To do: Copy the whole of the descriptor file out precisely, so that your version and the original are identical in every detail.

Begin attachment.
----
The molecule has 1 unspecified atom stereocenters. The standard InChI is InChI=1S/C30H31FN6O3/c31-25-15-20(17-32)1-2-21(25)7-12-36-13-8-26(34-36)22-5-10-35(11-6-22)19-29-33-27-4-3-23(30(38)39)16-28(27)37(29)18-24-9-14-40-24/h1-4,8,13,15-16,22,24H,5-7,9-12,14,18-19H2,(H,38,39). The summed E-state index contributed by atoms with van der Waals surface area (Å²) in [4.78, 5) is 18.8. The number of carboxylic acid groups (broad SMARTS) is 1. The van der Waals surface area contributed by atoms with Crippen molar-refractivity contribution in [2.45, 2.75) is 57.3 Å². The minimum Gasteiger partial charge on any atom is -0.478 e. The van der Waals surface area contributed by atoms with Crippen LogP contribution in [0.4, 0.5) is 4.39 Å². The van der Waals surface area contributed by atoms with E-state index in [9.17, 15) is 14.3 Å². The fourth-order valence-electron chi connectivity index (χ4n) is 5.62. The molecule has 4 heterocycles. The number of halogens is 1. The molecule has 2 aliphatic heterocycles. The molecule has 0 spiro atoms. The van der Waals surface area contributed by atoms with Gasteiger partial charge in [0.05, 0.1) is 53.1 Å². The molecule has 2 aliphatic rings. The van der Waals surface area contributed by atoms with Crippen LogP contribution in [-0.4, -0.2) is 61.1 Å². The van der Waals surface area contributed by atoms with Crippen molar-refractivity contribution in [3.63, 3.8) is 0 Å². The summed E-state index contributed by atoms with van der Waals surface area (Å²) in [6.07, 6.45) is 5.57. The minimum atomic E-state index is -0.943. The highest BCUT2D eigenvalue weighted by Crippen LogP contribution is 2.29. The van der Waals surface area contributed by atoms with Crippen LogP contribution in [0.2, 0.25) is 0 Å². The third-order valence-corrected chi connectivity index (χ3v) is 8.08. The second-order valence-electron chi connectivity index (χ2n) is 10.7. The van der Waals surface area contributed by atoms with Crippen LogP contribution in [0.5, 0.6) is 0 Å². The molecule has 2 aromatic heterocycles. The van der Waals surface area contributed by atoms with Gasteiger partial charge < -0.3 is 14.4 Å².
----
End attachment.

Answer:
The molecule has 1 unspecified atom stereocenters. The standard InChI is InChI=1S/C30H31FN6O3/c31-25-15-20(17-32)1-2-21(25)7-12-36-13-8-26(34-36)22-5-10-35(11-6-22)19-29-33-27-4-3-23(30(38)39)16-28(27)37(29)18-24-9-14-40-24/h1-4,8,13,15-16,22,24H,5-7,9-12,14,18-19H2,(H,38,39). The summed E-state index contributed by atoms with van der Waals surface area (Å²) in [4.78, 5) is 18.8. The number of carboxylic acid groups (broad SMARTS) is 1. The van der Waals surface area contributed by atoms with Crippen molar-refractivity contribution in [2.45, 2.75) is 57.3 Å². The minimum Gasteiger partial charge on any atom is -0.478 e. The van der Waals surface area contributed by atoms with Crippen LogP contribution in [0.4, 0.5) is 4.39 Å². The van der Waals surface area contributed by atoms with E-state index in [9.17, 15) is 14.3 Å². The fourth-order valence-electron chi connectivity index (χ4n) is 5.62. The molecule has 4 heterocycles. The number of halogens is 1. The molecule has 2 aliphatic heterocycles. The molecule has 0 spiro atoms. The van der Waals surface area contributed by atoms with Gasteiger partial charge in [0.05, 0.1) is 53.1 Å². The molecule has 2 aliphatic rings. The van der Waals surface area contributed by atoms with Crippen LogP contribution in [-0.4, -0.2) is 61.1 Å². The van der Waals surface area contributed by atoms with Crippen molar-refractivity contribution in [3.63, 3.8) is 0 Å². The summed E-state index contributed by atoms with van der Waals surface area (Å²) in [6.07, 6.45) is 5.57. The minimum atomic E-state index is -0.943. The highest BCUT2D eigenvalue weighted by Crippen LogP contribution is 2.29. The van der Waals surface area contributed by atoms with Crippen LogP contribution in [0.2, 0.25) is 0 Å². The third-order valence-corrected chi connectivity index (χ3v) is 8.08. The second-order valence-electron chi connectivity index (χ2n) is 10.7. The van der Waals surface area contributed by atoms with Crippen LogP contribution in [0.5, 0.6) is 0 Å². The molecule has 2 aromatic heterocycles. The van der Waals surface area contributed by atoms with Gasteiger partial charge < -0.3 is 14.4 Å².